I was just thinkin’… about how lucky I was to be randomly selected for the CPE audit. Yes, seriously … I know I’ve met the CPE requirements by taking my 120 hours of CPE, including the obligatory ethics and A&A hours, so no big deal.
But, as I was filling out the audit form, it got me thinkin’. What did I learn from the courses I took over the last three years, and did it make me a better CPA? I picked up some good tidbits of knowledge along the way, learning about new regulations, etc., but one thing I realized was that the things I really learned the most from over the last three years that made me a better CPA didn’t even count toward my license renewal requirements.
Over the last three years:
- I was on the INCPAS Board of Directors, and learned plenty of things about the CPA profession and about public accounting that I never would have known working in industry. None of that knowledge counts for my license renewal.
- I later joined the staff, and became staff liaison to the INCPAS Ethics Committee, and was responsible for fielding member calls, calls from committee members to help discuss possible ethical issues, and researched the Code of Professional Conduct and Indiana Accountancy Act to help answer those questions. A great learning opportunity, but doesn’t count toward license renewal.
- I worked with groups of members to develop responses for various AICPA Exposure Drafts on professional issues, mainly related to ethics and Peer Review. Again, great learning opportunities, and hopefully our responses helped enable better rules, but the time and knowledge gained doesn’t count toward license renewal.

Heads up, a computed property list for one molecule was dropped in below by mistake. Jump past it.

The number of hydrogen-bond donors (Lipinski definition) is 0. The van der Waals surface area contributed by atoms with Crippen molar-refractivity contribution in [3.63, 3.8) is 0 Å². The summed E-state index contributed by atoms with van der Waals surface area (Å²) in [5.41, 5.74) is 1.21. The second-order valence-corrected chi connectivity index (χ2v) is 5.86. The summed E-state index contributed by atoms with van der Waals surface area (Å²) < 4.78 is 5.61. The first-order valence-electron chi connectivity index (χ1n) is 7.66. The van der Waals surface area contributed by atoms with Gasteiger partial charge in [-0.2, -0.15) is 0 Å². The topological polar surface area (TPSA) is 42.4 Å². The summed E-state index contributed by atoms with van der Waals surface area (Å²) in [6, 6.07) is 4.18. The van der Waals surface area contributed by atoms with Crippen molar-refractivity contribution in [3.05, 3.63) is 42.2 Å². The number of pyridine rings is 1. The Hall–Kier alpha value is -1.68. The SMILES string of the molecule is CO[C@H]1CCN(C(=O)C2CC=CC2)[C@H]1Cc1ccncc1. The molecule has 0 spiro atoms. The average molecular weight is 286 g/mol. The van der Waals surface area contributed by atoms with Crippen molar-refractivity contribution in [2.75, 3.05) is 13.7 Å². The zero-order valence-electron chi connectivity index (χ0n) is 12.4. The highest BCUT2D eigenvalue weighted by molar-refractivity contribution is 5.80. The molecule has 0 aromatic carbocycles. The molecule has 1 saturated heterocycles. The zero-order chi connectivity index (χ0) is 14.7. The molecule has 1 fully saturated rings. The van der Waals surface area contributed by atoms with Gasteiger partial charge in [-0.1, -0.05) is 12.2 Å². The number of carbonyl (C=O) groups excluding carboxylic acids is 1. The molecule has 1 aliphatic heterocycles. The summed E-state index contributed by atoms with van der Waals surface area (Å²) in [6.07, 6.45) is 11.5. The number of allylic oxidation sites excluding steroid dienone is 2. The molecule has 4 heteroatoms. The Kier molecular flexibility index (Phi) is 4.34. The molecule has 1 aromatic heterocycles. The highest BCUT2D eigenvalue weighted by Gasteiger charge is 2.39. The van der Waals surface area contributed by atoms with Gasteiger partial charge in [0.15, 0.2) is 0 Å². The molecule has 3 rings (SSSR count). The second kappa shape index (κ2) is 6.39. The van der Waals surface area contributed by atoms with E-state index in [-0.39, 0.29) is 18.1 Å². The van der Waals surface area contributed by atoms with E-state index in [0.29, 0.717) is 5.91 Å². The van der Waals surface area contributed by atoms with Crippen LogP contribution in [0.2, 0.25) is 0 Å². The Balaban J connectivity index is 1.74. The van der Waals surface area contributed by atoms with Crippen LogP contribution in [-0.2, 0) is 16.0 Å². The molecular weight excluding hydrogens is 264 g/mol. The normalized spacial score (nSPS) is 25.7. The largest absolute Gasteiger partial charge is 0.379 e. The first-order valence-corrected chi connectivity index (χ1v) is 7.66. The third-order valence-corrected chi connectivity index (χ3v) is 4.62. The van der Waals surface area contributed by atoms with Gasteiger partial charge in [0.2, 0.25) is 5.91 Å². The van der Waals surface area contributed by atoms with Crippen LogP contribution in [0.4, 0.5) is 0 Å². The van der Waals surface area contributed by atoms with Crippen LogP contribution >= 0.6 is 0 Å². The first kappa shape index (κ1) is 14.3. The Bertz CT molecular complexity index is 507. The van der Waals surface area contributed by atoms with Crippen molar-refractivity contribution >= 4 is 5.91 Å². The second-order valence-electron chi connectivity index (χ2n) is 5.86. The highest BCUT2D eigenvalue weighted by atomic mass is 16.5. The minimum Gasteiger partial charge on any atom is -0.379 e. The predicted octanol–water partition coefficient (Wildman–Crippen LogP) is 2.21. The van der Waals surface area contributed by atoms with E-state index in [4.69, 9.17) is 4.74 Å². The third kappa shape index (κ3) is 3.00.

- I worked with a number of member committees to draft an Integrated Report for INCPAS. A whole new form of organizational reporting, and a great opportunity to learn and innovate, but again, it didn’t count toward license renewal.
- I helped work with our Not-For-Profit CFO peer group, facilitating meetings on various topics that enabled great discussions and knowledge sharing among the group members. A great way to learn, but it didn’t count toward license renewal.
I fully believe that as professionals we need to learn and grow throughout our careers, but is sitting in a classroom for 8 hours or watching a webinar the best way to learn and grow? For some things like an A&A update, maybe a class is, but there are so many other ways we learn new things that help us grow throughout our careers, whether it’s working with committees, being involved in a mentoring relationship or a myriad of other possibilities. Why are we stuck on reporting hours spend in a classroom?
Most of the time, if you look around the room, you will find at least one person looking at their phone or computer. That’s not learning, that’s just fulfilling an arbitrary statutory requirement. We need to find a better way to show we’re growing as professionals. What are your thoughts?